Can STIs be transmitted by kissing?

When it comes to sex, kissing can be a very fun part of it. Who doesn’t love a hot make-out sesh? And the good news is, on the whole, kissing is usually a low-risk activity when it comes to transmission of sexually transmitted infections (STIs).

But, there are a few sneaky STIs that can be transmitted by kissing. Let’s take a look at some of the most common STIs for guys who hook up with other guys, and which STIs can carry a risk when you’re getting your smooch on.

What STIs can be spread through kissing?

Through kissing, it is possible for STIs such as herpes, gonorrhoea and syphilis to be transmitted, usually from saliva and/or skin-to-skin contact. Though it should be emphasised that overall, it’s a low-risk activity. Most STIs are transmitted via anal or oral sex, and the exchange of anal, front hole, and penile fluids

Does this mean you have to stop kissing forever? NO WAY! While there isn’t an easy way to prevent STIs when it comes to kissing, it’s important to remember that as long as you are testing once every three months, you can stay on top of your health and get treated as necessary.

How is herpes transmitted by kissing?

Herpes is transmitted via saliva and/or skin-to-skin contact which could mean either a quick smooch or a full-on pash. (Read more about how herpes is transmitted here)

Generally speaking, someone is only contagious during a flare-up or when they are experiencing symptoms, though it is possible to transmit herpes just before an outbreak, before the onset of symptoms.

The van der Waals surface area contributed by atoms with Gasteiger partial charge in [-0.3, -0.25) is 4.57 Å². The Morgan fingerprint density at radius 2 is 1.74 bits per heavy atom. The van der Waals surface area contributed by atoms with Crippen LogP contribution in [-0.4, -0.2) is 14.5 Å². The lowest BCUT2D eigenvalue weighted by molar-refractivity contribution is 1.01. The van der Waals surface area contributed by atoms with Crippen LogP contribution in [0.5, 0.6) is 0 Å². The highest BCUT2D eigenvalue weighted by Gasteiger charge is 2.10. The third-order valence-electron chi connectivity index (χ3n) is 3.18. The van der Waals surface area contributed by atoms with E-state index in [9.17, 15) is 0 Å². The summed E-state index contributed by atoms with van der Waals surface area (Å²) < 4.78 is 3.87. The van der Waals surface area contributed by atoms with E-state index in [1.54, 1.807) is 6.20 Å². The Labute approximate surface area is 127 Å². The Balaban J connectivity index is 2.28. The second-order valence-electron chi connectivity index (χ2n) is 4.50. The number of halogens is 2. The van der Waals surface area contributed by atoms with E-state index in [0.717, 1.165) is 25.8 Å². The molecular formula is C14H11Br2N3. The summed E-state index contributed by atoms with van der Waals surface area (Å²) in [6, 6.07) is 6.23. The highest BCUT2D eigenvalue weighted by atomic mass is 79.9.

There are two types of the herpes virus:

  • The herpes simplex virus type 1 (HSV-1), commonly known as oral herpes (this type causes cold sores)
  • The herpes simplex virus type 2 (HSV-2), commonly known as genital herpes

It is, however, possible for HSV-2 to cause cold sores and for HSV-1 to cause herpes in the genitals. While there is no cure for herpes, you can be prescribed treatments that reduce symptoms and speed up your recovery. Want to know more? Check out the signs and symptoms of herpes in men.

Is herpes contagious all the time?

The short answer is no, BUT herpes can be contagious at any time, even when you aren’t experiencing symptoms. As this is the case and given that a large portion of adults in Australia unknowingly have herpes, it’s impractical to try and prevent transmission from partners who aren’t displaying symptoms because there is no way of knowing who does or doesn’t have it.

Instead, if you or who you’re kissing know they are experiencing a breakout or have visible symptoms, it’s a good idea to avoid kissing until the sores are healed.

Can you kiss somebody with herpes?

Absolutely! Just because someone has herpes doesn’t mean they’ll never be able to smooch again.

The stigma that can sometimes accompany herpes can make it seem like it’s a big deal, but an estimated 1 in 8 sexually active Australians have the virus. Often, people who have herpes won’t even experience symptoms – so if you’ve already been sexually active there is a chance you have come in contact with it. As with any type of sex, there is always a level of risk that you’ll need to determine if you are comfortable with or not.